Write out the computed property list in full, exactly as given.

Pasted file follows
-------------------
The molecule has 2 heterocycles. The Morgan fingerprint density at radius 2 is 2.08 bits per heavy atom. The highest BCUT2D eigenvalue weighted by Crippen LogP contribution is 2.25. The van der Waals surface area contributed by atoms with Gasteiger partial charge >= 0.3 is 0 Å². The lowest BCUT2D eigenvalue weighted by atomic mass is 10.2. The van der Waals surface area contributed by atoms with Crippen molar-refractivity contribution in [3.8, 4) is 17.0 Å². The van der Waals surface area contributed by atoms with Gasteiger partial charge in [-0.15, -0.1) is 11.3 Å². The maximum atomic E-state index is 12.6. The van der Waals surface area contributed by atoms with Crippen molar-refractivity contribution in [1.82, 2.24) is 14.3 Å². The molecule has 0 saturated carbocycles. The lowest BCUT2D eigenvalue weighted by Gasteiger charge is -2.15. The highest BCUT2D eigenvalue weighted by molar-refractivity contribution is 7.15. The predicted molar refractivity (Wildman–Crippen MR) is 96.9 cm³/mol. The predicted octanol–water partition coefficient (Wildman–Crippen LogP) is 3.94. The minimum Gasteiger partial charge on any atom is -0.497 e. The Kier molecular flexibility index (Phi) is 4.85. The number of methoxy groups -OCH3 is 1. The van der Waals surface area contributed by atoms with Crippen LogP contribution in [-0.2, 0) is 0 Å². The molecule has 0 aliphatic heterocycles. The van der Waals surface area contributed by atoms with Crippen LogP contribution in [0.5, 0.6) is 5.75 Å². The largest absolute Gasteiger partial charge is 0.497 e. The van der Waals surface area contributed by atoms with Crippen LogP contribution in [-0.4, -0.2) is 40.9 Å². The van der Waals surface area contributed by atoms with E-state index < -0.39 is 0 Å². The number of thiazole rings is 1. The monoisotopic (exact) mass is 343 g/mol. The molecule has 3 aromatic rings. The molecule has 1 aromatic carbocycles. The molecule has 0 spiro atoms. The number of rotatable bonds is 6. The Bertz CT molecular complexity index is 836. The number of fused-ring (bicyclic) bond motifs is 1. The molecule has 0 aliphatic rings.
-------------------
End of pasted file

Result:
The molecule has 2 heterocycles. The Morgan fingerprint density at radius 2 is 2.08 bits per heavy atom. The highest BCUT2D eigenvalue weighted by Crippen LogP contribution is 2.25. The van der Waals surface area contributed by atoms with Gasteiger partial charge >= 0.3 is 0 Å². The lowest BCUT2D eigenvalue weighted by atomic mass is 10.2. The van der Waals surface area contributed by atoms with Crippen molar-refractivity contribution in [3.8, 4) is 17.0 Å². The van der Waals surface area contributed by atoms with Gasteiger partial charge in [-0.15, -0.1) is 11.3 Å². The maximum atomic E-state index is 12.6. The van der Waals surface area contributed by atoms with Crippen molar-refractivity contribution in [1.82, 2.24) is 14.3 Å². The molecule has 0 saturated carbocycles. The lowest BCUT2D eigenvalue weighted by Gasteiger charge is -2.15. The highest BCUT2D eigenvalue weighted by molar-refractivity contribution is 7.15. The predicted molar refractivity (Wildman–Crippen MR) is 96.9 cm³/mol. The predicted octanol–water partition coefficient (Wildman–Crippen LogP) is 3.94. The minimum Gasteiger partial charge on any atom is -0.497 e. The Kier molecular flexibility index (Phi) is 4.85. The number of methoxy groups -OCH3 is 1. The van der Waals surface area contributed by atoms with Crippen LogP contribution in [-0.2, 0) is 0 Å². The molecule has 0 aliphatic heterocycles. The van der Waals surface area contributed by atoms with Crippen LogP contribution in [0.5, 0.6) is 5.75 Å². The largest absolute Gasteiger partial charge is 0.497 e. The van der Waals surface area contributed by atoms with Crippen LogP contribution in [-0.4, -0.2) is 40.9 Å². The van der Waals surface area contributed by atoms with E-state index < -0.39 is 0 Å². The number of thiazole rings is 1. The monoisotopic (exact) mass is 343 g/mol. The molecule has 3 aromatic rings. The molecule has 1 aromatic carbocycles. The molecule has 0 spiro atoms. The number of rotatable bonds is 6. The Bertz CT molecular complexity index is 836. The number of fused-ring (bicyclic) bond motifs is 1. The molecule has 0 aliphatic rings.